One of the US’ founding laws is a prohibition on creating a titled aristocracy. A couple centuries on, this seems quaint. But considering that our nation is violating the crap out of it in spirit, which I will illustrate below, it’s worth revisiting.
Setting aside a long list of unjust aristocratic perks and abuses, the worst thing about feudal systems was their everyday suckitude. Most people lived in hopeless misery, were held to harsh standards by authorities and had no protection from injury by their superiors in wealth or power. Following the invention of epidemiological studies, it was discovered that chronic poverty and mistreatment causes illness and shortened lifespans, to no one’s very great surprise.
While we can’t ask them, I’m pretty sure that most of the misery in feudal societies wasn’t caused by philosophical disagreements with Divine Right of Kings theory. Continue Reading »
Partisans will surely find things to love and hate about CBO’s updated economic outlook. It projects that the 2011 deficit will be lower than the last two years’ deficits, but still near record highs. It forecasts a slow but steady economic recovery over the next six years. And it makes clear that the country’s medium-term fiscal imbalances are manageable unless lawmakers decide to screw things up.
But there’s also a major, major caveat.
“CBO initially completed its economic forecast in early July, but it updated the forecast in early August to reflect the policy changes enacted in the Budget Control Act [the debt limit deal],” the report reads. “However, the forecast described here does not reflect any other developments since early July, including the recent swings in financial markets, weakness in certain economic indicators, and the annual revision to the national income and product accounts. Incorporating that news would have led CBO to temper its near-term forecast for economic growth.” Continue Reading »
A South Dakota school district has joined the march toward a four-day school week to save money.
The Irene-Wakonda district figures it can save $50,000, or the equivalent of one teacher, by running classes Monday through Thursday and stretching each day by about 30 minutes.
“Children are pretty resilient,” district Superintendent Larry Johnke told the Star on Tuesday. “Time wise, there’s not a lot of difference. We did our research and found test scores have not gone down in places that have a four-day week.”
The 300-student Irene-Wakonda district lost of a chunk of its $2.3 million budget from the state and had already cut events, an art program and two coaches.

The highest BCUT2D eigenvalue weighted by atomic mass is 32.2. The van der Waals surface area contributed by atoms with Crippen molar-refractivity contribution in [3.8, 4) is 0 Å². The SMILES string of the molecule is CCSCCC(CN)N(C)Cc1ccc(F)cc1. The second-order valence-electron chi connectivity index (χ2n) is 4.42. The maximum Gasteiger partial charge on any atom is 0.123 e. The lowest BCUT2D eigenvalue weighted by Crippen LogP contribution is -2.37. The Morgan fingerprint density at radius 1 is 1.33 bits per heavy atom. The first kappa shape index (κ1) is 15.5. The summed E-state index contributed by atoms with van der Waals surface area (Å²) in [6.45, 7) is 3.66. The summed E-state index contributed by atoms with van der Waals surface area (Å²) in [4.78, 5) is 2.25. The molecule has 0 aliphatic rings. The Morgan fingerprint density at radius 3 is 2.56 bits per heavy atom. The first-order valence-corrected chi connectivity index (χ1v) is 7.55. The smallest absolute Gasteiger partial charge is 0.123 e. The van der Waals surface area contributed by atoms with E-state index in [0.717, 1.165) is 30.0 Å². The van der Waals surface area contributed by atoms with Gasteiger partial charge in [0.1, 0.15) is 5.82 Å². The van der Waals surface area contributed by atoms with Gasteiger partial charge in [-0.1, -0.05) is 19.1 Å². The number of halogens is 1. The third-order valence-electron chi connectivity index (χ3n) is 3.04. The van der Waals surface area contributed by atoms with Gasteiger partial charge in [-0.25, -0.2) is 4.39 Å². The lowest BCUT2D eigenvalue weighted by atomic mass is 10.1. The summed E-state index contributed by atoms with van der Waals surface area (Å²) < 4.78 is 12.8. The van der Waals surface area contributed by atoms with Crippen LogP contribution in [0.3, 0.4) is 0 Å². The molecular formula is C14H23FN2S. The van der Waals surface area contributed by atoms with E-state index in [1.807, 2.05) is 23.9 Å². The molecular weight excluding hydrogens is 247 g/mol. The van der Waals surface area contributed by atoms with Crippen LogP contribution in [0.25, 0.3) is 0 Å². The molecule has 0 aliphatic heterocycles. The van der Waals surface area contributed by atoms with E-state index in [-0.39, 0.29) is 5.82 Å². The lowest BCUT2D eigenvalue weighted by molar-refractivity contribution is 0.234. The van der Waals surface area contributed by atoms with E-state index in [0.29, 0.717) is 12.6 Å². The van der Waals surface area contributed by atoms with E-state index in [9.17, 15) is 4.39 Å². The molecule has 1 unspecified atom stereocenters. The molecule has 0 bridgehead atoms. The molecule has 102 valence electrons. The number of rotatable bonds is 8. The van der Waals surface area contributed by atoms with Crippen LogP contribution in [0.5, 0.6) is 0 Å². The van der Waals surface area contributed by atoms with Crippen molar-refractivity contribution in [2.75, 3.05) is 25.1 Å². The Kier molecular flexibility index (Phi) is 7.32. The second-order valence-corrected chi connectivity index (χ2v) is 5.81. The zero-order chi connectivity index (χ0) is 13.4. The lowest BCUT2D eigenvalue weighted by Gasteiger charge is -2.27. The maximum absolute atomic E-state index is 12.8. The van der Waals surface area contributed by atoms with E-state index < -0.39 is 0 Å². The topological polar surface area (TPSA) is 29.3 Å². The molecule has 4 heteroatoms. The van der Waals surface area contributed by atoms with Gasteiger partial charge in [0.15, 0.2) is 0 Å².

“In this financial crisis, we wanted to maintain our core content and vocational program, so we were forced to do this,” said Johnke.
The rural school district joins about 120 in 21 American states that have sliced a day off the school week to save money. A growing trend over the last decade, accelerated by the U.S. recession, the four-day school week tends to crop up in smaller, rural districts, according to the National Conference of State Legislatures.
Irene is forecast to move to the northwest, passing over all of the Bahamas by Thursday evening, then curving to the north. Irene then makes landfall in the US near or at the Outer Banks Saturday afternoon, then traveling along the mid-Atlantic coastline of the US. After Saturday, Irene may pose a threat to Long Island and the New England coastline. However, NHC is quick to remind us that the average forecast error for day 4 is 200 miles, so don’t stop your hurricane preparations if you aren’t in the immediate area of landfall. It is also important to note that the windfield of Irene is expected to be large, affecting areas distant from the immediate track of Irene’s center. Tropical storm forces winds are expected to be found out to at least 150 miles away from Irene’s center on Friday afternoon.
Let’s see. I live three blocks from the Delaware River and the ground is already saturated from a week of rain… should be fun! They’re predicted a second landfall in NJ for Sunday:
(CNN) — The entire eastern coast of the United States should prepare for Irene, a large and dangerous hurricane churning northwestward over the tropical waters of the Caribbean, the nation’s emergency chief warned Tuesday.
At 8 p.m. ET, the National Hurricane Center said the winds in Irene remained unchanged from its previous update, at 90 mph, making the storm a Category 1 hurricane. However, the reduction is expected to be only temporary, and Irene is still forecast to become a Category 3 event, a major hurricane, by Wednesday night or Thursday, the center said.
Irene was moving through the southern Bahamas and will pass very near or over the Turks and Caicos islands later Tuesday night, CNN Senior Meteorologist Dave Hennen said early Tuesday evening.
The storm could threaten the North Carolina coast on Saturday and is likely to continue to be a hurricane all the way into New England as it moves along or over the northeast coast, Hennen said.
Widespread damage is possible from coastal Carolina all the way up to the Canadian Maritimes, including the major cities of the Northeast, Hennen said. Continue Reading »